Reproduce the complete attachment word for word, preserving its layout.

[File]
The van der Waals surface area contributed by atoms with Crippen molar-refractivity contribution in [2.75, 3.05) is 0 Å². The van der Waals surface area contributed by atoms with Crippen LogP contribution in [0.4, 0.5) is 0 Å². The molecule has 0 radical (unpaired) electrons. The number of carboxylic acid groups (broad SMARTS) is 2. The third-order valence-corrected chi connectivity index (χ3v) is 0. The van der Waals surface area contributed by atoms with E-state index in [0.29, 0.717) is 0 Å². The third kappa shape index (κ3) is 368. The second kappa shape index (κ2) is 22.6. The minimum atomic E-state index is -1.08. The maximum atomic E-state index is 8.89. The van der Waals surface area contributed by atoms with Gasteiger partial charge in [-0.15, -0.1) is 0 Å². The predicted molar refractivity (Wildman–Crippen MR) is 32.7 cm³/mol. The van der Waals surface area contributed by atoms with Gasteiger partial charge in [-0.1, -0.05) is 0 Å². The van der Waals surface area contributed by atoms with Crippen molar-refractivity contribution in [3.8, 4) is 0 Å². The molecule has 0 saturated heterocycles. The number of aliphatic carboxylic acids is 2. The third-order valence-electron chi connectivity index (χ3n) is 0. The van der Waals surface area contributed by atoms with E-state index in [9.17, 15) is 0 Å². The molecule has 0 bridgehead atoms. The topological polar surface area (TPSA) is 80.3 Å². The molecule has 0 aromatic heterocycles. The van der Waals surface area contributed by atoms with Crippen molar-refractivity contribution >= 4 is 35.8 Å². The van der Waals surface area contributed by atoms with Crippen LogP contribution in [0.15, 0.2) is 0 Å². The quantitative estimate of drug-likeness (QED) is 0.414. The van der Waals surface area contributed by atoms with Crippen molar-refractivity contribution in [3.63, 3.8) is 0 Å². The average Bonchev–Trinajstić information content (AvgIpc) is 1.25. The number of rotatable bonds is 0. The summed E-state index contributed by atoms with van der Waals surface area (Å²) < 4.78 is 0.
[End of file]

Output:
The van der Waals surface area contributed by atoms with Crippen molar-refractivity contribution in [2.75, 3.05) is 0 Å². The van der Waals surface area contributed by atoms with Crippen LogP contribution in [0.4, 0.5) is 0 Å². The molecule has 0 radical (unpaired) electrons. The number of carboxylic acid groups (broad SMARTS) is 2. The third-order valence-corrected chi connectivity index (χ3v) is 0. The van der Waals surface area contributed by atoms with E-state index in [0.29, 0.717) is 0 Å². The third kappa shape index (κ3) is 368. The second kappa shape index (κ2) is 22.6. The minimum atomic E-state index is -1.08. The maximum atomic E-state index is 8.89. The van der Waals surface area contributed by atoms with Gasteiger partial charge in [-0.15, -0.1) is 0 Å². The predicted molar refractivity (Wildman–Crippen MR) is 32.7 cm³/mol. The van der Waals surface area contributed by atoms with Gasteiger partial charge in [-0.1, -0.05) is 0 Å². The van der Waals surface area contributed by atoms with Crippen molar-refractivity contribution in [3.8, 4) is 0 Å². The molecule has 0 saturated heterocycles. The number of aliphatic carboxylic acids is 2. The third-order valence-electron chi connectivity index (χ3n) is 0. The van der Waals surface area contributed by atoms with E-state index in [9.17, 15) is 0 Å². The molecule has 0 bridgehead atoms. The topological polar surface area (TPSA) is 80.3 Å². The molecule has 0 aromatic heterocycles. The van der Waals surface area contributed by atoms with Crippen molar-refractivity contribution >= 4 is 35.8 Å². The van der Waals surface area contributed by atoms with Crippen LogP contribution in [0.15, 0.2) is 0 Å². The quantitative estimate of drug-likeness (QED) is 0.414. The van der Waals surface area contributed by atoms with Crippen molar-refractivity contribution in [3.63, 3.8) is 0 Å². The average Bonchev–Trinajstić information content (AvgIpc) is 1.25. The number of rotatable bonds is 0. The summed E-state index contributed by atoms with van der Waals surface area (Å²) < 4.78 is 0.